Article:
The inside of the face bordering is coated with lacquer, and then other surfaces besides the face are treated with sealer. Pin holes overlooked in the polishing process are closed up as the piece is treated all over with water putty, a type of adhesive. This ensures beautiful, even color for the paints.

Take a moment to imagine how this process, done by some 120 employees twice their age, would be supervised by a small group of young new employees. At times they were timid about saying what had to be said, or their employees overwhelmed them, or they couldn’t get across exactly what they wanted to convey?and the result was that they ended up doing overtime to correct the mistakes of their subordinates for long nights on end.

But this wasn’t even the end of the coating process. The stage yet to come was the part of the finishing process that people took the most care with?the real coating process that comes after the priming stages.

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Trees are living organisms

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Trees are living organisms.

The slightest change in temperature or humidity will affect the absorption of coatings.
The year-round range of temperatures in Sakata is huge.
The sea breeze blowing in from the Sea of Japan and the amount of snow accumulation also affect temperatures to a significant degree.
Given the idiosyncrasies of each worker who applies coatings, it is a task of extreme difficult to proceed coating one club and still keeps entire set of club in exactly the same color.
It is no wonder "Finish performance on actual commercial product" is given a wide berth.
To repeatedly coat, dry, and polish clubs. A tremendous amount of work is required here.

Our persimmon heads feature a two-tone color scheme.

The face of the head corresponds to the natural ground color of persimmon wood as rendered by applying only a clear lacquer coat while the rest of the head is finished in an amber color.
The task of extreme difficulty of coating the face lies in the one-shot nature of applying a coat around the edges of the club face.
And the difficulty of the coating apart from the club face lies in a uniform coloration techniques to the head as a whole.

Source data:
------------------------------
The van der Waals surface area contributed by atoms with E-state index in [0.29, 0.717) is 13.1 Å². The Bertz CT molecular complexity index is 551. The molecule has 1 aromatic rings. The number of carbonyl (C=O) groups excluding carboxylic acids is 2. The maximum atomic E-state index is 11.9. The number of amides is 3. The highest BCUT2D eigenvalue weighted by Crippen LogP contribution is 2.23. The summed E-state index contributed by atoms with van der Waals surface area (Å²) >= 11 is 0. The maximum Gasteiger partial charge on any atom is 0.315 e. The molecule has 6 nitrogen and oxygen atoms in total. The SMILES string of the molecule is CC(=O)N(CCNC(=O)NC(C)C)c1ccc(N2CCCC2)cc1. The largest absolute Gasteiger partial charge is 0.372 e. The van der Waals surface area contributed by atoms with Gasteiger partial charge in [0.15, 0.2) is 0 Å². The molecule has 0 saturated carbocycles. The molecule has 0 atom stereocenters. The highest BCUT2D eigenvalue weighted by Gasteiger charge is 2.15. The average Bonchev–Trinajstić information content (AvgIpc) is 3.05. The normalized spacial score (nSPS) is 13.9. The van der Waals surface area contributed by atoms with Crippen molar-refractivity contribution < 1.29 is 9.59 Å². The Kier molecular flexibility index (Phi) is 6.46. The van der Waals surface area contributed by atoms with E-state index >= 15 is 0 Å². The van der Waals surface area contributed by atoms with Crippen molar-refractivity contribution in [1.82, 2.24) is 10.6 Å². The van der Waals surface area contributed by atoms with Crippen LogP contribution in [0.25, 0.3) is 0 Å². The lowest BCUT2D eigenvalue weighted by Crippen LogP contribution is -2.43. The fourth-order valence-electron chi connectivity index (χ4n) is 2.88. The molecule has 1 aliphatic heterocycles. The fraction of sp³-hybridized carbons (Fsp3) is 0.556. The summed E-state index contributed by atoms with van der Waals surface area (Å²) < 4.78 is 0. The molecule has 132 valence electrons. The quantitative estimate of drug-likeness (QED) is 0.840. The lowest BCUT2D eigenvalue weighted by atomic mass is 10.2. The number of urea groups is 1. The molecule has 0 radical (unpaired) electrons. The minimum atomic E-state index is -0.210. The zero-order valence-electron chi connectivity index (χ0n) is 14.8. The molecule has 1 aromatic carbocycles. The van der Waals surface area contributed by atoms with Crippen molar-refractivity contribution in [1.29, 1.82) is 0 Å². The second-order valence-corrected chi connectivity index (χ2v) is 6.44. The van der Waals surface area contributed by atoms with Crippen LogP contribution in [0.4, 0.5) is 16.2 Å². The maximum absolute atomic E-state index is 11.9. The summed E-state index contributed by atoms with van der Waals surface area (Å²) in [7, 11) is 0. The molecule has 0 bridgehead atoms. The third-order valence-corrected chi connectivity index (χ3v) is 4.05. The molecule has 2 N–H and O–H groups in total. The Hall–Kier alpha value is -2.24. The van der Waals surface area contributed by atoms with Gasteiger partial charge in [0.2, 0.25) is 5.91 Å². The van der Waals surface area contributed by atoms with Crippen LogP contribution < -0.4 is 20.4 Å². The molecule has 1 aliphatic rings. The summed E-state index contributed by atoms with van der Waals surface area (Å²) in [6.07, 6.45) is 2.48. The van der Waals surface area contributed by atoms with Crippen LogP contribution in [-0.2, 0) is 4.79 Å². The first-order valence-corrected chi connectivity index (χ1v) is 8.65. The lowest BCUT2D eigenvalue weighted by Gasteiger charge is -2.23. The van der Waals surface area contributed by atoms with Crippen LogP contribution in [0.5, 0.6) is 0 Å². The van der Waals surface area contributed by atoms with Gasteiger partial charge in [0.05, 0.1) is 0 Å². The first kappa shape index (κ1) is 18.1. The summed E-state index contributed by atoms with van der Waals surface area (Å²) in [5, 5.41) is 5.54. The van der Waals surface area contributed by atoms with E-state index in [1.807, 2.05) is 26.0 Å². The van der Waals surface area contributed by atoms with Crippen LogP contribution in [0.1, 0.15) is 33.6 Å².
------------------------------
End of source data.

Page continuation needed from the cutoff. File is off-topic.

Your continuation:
The head is coated with food coloring.
This is dissolved in water at every painting process according to a quantity that is appropriate for the given temperature and humidity levels. Let this liquid soaked into a cloth and gently rubbed across the surface of the head.
It is necessary to repeat this process over and over again to prevent an uneven application of the coating, rubbing too much will cause the color to darken excessively.
Multiple coating craftsmen are required to always work in complete harmony while checking the absorption condition of the wood they are given each day.

The expert coating craftsman will complete his or her work on a club after simply rubbing the head for only three times.
At the time of the training, Domon and other craftsmen held the practice head parts which became small by repetition of painting and the abrasion. They just gazed with amazement at what they were seeing.
Ladies were relatively more skilled at this process of coating task, which could be due to their familiarity with giving themselves manicure treatments.

It is very important task to wipe off the food dye which applied to the transparent face part.

If the persimmon wood absorbs too well, the face of the club will be stained with color.
In this case, take a thinly cut glass shard and scrape away the affected part as if you were tearing off a thin piece of paper while taking care to avoid producing an uneven texture.
Allow the head to settle for twenty-four hours.

The next process is a luster coating referred to as a "clear undercoating".

While blowing the whole head with the spray gun filled with clear lacquer, the spray gun must regulate the distance of cancer to the shape of the head to blow it uniformly on applied coatings.
Failure to correctly assess absorption and determine the wrong quantity to be sprayed onto the head caused excess lacquer hung down like a lantern (paper lantern) from heads arrayed in carts.

Craftsmen who saw these so-called "a lantern" bowed their heads in disappointment.

This is a signature for troublesome alteration would be required.

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Persimmon technology in the modern age.

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In this way, the application of coatings requires precise work performed with nerves of steel.

As for the persimmon heads become light brown in color, their price goes up. This is due to the need for more sophisticated coating techniques as a function of the lightness of the color.

Once a clear undercoating and middle coating are applied, neck-grinding work that can only be performed by the expert craftsman.